|To what extent did Alex Rodriguez and others who admitted to using PEDs benefit? One writer tried to find out. (US Presswire)|
I have two gripes with those who are hopelessly outraged by the use of performance-enhancing drugs in contemporary baseball: one, those folks tend to ignore the rampant amphetamine use by prior generations of ballplayers, and, two, we really don't know what kind of difference PED use makes on the field of play.
As for that second plaint, a sports writer named Andy Tworischuk has experimented on himself to see whether a certain widely banned PED makes any difference for him. I'll let him set the scene ...
The banned substance in this supplement is 1,3-dimethylamylamine, or DMAA for short. It's a stimulant that, when used in conjunction with caffeine, apparently just turns you into an exercise machine that can run through walls or something. It is apparently similar to ephedra (which is now illegal and it's well documented that it killed a bunch of people, including former Orioles pitcher Steve Bechler). A bunch of Rays prospects were suspended for taking it. DMAA is banned by the US Military because two soliders died after taking it during basic training. It's apparently serious stuff. It also has pregnenolone, a steroid hormone banned by the olympics so I figured that would give me some sort of insight into what taking an illegal steroid would be like.
So I bought a bottle. And I went to my doctor and talked with him about any potential side effects or problems and while he expressed concern he gave me the okay as long as I was careful and got regular checkups so my heart doesn't explode.
To summarize his findings, Mr. Tworischuk, our consenting lab rat, discovers that, yes, this particular substance results not only in quicker recovery times, better stamina, and more substantial gains but also in an uncommon zeal for, you know, working out. Using this (or anything else) won't bestow baseball skills upon someone who lacks them, but it can enable a better level of fitness, attests the writer. It's a single data point, but it's certainly engaging stuff.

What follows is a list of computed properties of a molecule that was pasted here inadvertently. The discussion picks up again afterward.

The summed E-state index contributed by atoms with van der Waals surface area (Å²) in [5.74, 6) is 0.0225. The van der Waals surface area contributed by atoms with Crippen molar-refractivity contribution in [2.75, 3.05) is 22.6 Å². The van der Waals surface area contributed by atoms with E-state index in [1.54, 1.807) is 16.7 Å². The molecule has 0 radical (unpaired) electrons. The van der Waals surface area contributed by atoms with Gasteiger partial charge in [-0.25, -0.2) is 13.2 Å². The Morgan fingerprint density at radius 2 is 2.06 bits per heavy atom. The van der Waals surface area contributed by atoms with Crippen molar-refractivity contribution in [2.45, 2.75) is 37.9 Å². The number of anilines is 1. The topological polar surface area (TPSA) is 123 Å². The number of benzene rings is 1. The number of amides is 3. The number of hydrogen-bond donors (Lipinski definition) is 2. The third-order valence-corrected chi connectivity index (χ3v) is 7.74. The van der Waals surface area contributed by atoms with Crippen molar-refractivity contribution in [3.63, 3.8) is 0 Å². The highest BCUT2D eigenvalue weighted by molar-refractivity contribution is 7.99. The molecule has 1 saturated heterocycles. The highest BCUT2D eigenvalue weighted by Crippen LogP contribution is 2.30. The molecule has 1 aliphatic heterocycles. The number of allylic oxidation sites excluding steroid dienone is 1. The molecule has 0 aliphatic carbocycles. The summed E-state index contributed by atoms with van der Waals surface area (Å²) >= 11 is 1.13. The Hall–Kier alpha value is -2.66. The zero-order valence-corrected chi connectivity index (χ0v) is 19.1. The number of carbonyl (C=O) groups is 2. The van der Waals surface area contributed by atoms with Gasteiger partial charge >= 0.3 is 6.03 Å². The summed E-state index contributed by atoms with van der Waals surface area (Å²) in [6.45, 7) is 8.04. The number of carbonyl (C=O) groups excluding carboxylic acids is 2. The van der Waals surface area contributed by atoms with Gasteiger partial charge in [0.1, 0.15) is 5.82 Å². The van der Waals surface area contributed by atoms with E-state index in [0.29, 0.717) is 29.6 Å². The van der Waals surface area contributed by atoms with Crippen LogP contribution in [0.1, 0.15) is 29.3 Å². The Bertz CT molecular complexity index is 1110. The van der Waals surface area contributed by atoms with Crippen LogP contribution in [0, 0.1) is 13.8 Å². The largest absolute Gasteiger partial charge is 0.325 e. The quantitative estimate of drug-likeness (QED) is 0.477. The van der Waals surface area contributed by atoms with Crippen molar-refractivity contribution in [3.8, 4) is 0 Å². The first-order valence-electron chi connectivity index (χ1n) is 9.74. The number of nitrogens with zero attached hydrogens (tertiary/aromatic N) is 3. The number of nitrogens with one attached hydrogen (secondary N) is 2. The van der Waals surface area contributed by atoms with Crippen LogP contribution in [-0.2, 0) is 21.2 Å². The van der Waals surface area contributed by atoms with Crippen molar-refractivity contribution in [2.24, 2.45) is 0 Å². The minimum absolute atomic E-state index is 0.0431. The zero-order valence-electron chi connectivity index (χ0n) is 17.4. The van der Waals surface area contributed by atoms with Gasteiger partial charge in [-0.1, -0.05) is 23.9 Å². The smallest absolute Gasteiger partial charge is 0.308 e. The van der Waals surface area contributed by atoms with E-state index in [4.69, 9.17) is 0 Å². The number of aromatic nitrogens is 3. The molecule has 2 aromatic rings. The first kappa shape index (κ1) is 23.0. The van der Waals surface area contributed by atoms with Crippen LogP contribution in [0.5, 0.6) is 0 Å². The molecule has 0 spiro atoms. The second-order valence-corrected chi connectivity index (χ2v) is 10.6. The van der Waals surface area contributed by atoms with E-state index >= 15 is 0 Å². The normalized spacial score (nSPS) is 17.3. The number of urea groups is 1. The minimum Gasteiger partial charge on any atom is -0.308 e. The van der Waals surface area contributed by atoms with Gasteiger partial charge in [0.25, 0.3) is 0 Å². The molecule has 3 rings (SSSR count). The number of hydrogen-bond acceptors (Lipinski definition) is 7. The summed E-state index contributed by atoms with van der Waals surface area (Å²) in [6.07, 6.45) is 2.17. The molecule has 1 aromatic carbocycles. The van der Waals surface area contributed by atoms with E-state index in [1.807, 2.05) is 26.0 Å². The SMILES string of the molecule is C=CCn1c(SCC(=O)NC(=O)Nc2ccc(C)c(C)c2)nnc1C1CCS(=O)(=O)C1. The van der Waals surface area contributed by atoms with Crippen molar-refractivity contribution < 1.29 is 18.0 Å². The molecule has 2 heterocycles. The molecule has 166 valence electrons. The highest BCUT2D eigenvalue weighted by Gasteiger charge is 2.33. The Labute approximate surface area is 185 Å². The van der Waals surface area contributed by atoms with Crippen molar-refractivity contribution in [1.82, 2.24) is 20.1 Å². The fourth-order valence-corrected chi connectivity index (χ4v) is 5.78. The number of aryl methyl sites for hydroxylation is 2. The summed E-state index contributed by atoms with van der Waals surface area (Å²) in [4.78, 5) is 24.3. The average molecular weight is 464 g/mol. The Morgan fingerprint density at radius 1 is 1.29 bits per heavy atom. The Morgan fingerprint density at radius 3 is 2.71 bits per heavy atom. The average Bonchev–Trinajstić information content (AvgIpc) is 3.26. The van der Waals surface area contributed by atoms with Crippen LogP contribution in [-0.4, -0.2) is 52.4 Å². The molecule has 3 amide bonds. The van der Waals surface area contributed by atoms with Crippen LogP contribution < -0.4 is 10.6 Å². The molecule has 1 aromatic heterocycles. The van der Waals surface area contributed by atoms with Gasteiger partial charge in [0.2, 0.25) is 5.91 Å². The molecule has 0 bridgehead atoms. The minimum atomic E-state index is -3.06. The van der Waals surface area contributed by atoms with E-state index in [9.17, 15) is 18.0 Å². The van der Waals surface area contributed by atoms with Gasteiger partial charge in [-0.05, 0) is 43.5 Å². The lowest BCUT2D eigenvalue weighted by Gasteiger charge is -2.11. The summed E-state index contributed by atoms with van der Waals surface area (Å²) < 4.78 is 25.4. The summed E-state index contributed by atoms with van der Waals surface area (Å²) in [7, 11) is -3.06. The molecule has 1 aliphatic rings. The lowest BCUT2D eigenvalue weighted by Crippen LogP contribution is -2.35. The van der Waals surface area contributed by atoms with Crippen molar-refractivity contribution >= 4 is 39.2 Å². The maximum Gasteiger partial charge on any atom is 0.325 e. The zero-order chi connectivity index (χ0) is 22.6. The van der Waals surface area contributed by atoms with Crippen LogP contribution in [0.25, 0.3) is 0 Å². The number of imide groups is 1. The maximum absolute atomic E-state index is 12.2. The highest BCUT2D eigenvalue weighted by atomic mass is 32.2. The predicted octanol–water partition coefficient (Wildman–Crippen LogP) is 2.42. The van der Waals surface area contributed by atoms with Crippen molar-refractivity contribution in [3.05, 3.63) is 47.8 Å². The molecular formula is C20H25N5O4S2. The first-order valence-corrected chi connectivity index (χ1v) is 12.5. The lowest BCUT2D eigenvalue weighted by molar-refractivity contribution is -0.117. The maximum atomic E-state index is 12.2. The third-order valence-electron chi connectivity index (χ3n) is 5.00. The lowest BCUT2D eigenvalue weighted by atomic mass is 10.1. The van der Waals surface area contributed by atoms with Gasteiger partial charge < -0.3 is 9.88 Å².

My suspicion is that PED use helps, perhaps substantially, but my related suspicion is that we'll never be able to know -- let alone quantify -- the extent to which it helps. On another level, I have little faith in the line that's drawn by, for instance, the World Anti-Doping Association between acceptable substances and banned substances. There's some science behind those decisions, but there's also some hysteria and public-relations incentives in there, too.
More to the point: Does the guy marinating himself in sanctioned concoctions like creatine, whey, BCAA supplements and Red Bull arrive at his outputs more cleanly and honestly (whatever those words mean in this context) than the guy on, say, HGH (the athletic benefits of which are highly dubious)? Does he derive less of an advantage from his protocols than the guy using the Officially Unacceptable stuff? I have no idea, and neither, I suspect, do many of those tasked with making such distinctions.
No one likes a gray area, but that's what all this is to me -- less nuance in some areas, more in others, but still a phenomenon freighted with uncertainty. Here's a thing we don't say enough, about this and so many other firebrand subjects: "I don't know."